Happy New Year – Out with 2022 and in with 2023! It is that time of year again when we turn the calendar and hopefully start fresh again. I have been meaning to write several blogs recently, but had a lot of things going on that cut into my time, and also earlier this month, we suffered the loss of one of our beloved dogs – Fela Ransom Kuti Davis. He was a 17 year-old miniature pinscher and was a wonderful and loyal dog. We and his canine bros miss him immensely.
2023 looks to be a big year. I am working on some booking (I know I have been saying that for a while), but I have been slow to getting out and performing for a while due to a variety of reasons, but I plan on strapping the guitars back on this coming year. So, Happy New Year – Out with 2022 and in with 2023!
I also added some new guitars to my collection a nice resonator from Recording King and fun little parlor guitar made by Fender.
I’ll be attempting to write more in 2023, as well, so look for more blogs and potentially a music podcast is in the works, too. What plans do you have? I wish you a wonderful New Year, and I hope that all your dreams come true. Drop me a line and stay in touch. I know it can get tough out there sometimes, but know that you always have a friend in me. So, again – Happy New Year – Out with 2022 and in with 2023!
Corb Lund in Oklahoma City was a concert highlight of 2022. Having wanted to see him in concert for a long time, the opportunity finally presented itself on October 19th at the recently opened Beer City Music Hall.
After a solid set from opener Mallory Eagle, Corb took the stage and played a raucous set of western, cowboy, Americana tunes that kept your foot tapping and even had some folks wanting to dance. It was a lively crowd that enjoyed the show, but Corb and his tight three piece band seemed to enjoy it just as much, if not more.
I have known Mr. Lund’s music for several years, but I have never had the chance to be able to see him live and in person. Scheduling conflicts and then the COVID-19 pandemic postponed several opportunities. There is a long tradition of Western music in Canada, and Mr. Lund hailing from the province of Alberta has him rooted in this tradition and keeps it alive. His association with other artists such as Ian Tyson and Hayes Carll only enhance his own talents. I side note: I toured a few times with Country and Folk singer George Hamilton IV, who was a huge admirer of Ian Tyson and Canadian musical tradition, and IV led me down the road of learning more and more about Canadian Western Music. It doesn’t hurt that Bob Dylan is a huge Ian Tyson fan, as well.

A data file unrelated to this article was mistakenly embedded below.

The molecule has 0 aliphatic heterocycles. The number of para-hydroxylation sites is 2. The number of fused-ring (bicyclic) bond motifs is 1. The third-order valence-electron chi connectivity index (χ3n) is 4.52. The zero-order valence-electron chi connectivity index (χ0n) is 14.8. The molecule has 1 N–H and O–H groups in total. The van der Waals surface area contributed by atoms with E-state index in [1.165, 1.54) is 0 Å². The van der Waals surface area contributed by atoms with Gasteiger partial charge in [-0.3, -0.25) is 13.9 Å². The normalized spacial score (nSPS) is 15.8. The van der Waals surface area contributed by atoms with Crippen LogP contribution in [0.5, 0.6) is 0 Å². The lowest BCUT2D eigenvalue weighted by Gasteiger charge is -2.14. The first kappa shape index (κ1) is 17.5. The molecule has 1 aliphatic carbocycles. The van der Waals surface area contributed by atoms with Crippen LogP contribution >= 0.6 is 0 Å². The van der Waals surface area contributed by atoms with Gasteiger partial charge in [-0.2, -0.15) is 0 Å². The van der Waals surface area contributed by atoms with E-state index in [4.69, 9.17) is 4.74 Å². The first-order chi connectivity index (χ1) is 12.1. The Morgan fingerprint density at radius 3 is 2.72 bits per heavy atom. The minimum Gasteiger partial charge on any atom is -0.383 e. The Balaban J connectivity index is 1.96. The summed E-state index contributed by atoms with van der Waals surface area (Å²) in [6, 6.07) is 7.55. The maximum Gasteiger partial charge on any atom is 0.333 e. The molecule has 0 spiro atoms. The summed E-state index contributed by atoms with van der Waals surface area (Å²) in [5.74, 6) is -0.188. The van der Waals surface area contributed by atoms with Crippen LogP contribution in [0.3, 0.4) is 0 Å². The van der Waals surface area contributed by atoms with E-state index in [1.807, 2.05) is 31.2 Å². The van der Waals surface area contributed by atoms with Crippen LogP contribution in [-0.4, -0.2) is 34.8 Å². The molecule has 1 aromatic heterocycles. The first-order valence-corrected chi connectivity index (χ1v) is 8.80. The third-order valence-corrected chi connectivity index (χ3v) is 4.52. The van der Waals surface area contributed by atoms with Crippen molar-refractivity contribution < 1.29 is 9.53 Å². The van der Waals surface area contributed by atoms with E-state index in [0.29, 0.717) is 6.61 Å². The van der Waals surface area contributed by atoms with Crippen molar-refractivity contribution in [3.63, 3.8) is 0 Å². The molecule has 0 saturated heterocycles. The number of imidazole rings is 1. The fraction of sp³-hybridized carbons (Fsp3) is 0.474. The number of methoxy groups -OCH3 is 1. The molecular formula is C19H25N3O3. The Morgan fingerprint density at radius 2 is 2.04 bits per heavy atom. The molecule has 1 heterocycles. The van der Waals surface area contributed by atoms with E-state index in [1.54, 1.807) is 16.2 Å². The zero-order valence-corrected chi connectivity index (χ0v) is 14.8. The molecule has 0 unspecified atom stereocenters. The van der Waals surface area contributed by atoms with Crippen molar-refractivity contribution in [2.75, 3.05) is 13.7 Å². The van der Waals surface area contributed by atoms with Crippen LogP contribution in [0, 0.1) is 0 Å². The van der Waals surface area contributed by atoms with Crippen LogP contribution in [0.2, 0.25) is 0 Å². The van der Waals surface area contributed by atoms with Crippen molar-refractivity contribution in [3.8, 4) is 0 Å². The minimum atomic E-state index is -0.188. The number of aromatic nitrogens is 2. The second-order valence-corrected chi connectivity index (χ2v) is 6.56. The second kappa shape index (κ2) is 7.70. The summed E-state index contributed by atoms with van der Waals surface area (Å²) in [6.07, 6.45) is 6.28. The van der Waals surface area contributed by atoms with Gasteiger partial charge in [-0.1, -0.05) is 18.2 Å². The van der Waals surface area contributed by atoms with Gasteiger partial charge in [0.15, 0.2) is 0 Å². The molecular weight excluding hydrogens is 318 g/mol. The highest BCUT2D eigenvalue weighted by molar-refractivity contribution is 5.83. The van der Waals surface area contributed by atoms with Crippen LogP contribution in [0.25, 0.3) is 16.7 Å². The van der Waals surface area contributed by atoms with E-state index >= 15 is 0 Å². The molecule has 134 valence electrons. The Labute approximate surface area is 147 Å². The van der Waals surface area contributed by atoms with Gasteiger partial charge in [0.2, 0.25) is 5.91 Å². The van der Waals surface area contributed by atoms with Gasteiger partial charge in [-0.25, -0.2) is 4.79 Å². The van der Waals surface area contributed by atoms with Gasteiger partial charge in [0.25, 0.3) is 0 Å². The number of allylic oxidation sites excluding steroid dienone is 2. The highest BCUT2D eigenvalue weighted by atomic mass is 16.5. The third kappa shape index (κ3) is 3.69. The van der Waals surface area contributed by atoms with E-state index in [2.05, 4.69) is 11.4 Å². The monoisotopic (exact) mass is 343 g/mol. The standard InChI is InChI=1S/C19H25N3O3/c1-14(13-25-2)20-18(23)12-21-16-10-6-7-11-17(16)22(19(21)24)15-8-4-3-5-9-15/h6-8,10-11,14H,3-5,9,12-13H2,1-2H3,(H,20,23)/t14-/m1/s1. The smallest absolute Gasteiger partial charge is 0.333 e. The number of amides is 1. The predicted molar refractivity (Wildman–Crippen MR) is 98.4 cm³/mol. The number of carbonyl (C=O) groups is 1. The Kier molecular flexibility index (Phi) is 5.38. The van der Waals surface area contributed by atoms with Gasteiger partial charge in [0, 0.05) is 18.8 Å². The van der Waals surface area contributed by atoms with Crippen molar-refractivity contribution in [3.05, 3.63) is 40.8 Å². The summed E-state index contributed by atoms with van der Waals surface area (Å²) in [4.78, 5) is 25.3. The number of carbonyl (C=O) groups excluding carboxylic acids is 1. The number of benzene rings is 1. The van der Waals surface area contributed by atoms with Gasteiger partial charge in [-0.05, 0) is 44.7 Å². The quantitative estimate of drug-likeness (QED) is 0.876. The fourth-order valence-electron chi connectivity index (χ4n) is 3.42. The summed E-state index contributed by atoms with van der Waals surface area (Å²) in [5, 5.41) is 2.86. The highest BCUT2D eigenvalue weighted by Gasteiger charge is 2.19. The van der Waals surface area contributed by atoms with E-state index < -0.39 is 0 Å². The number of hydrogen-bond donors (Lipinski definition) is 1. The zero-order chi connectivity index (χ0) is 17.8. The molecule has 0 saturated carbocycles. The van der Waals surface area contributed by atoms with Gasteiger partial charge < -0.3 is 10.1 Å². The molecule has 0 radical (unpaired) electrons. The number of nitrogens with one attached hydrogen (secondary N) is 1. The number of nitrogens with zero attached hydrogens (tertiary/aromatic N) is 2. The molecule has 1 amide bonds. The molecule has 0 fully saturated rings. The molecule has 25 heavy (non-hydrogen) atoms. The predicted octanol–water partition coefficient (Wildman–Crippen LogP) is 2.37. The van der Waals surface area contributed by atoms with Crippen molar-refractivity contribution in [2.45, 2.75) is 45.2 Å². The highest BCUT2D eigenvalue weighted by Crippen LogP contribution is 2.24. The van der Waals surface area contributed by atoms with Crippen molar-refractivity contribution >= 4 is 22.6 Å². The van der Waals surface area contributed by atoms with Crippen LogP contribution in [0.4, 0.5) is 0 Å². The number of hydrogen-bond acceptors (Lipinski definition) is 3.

The setlist heavily leaned on tracks from Corb’s latest two releases “Agricultural Tragic” (2020) and “Song My Friends Wrote” (2022). Highlights of the show included “Coming Down from the Mountain” and “Bible on the Dash.” At one point, Corb asked from the stage, “Is if ok if we do some songs about cows?”
Corb Lund in Oklahoma City was a fun show and a great time. This new venue is a great spot, and I would recommend that you check out their schedule and see an upcoming show there. If you are in another city, check out Corb Lund on tour. You will not regret it.
It has been a while since I last wrote one of these blogs. I have had several things that I have wanted to get down in writing, but honestly, have been so slammed with a lot of things going on professionally and personally. All have been good things, it is just that my schedule has been a bit crazy. Every feel that way?
Summer was a great season, even though it was hotter than a two dollar pistol in Oklahoma. We did not get out to a lot of shows, and I am still in a holding pattern on booking shows. Will hopefully get started back up with some live shows after the first of the year, but I have been writing a lot and working on some brand new music that I hope to share in project format during 2023. I have enough songs to do about three albums, but not sure I will put that much music out just yet.
We did get a chance to see Willie Nelson and the Who earlier this year. Both were phenomenal shows, and I wrote about Willie. We also had the pleasure of being guests at the Bonnie Raitt/Lucinda Williams show in Tulsa. I have also been going back and going through some early bluegrass music that influenced me (Jim & Jesse, the Osborne Brothers, & Bill Monroe) along with some live Bob Dylan show bootlegs (please don’t sue me, Bob) that I found in my shed when cleaning out some boxes of music paraphernalia. These show reminded me what I love about live music and how the master, Dylan himself, crafted shows around his immense catalog, along with a smattering of covers that influenced him. You can tell, even to this day, that Bob plays what inspires him, not what other people want to hear.
We are hoping to get out to the Blue Door and possibly the new Beer City Music Hall in Oklahoma City this month and next month to catch a few shows and friends that we have not seen in a while. If you are not familiar with Corb Lund or Nikki Lane, please check out their music.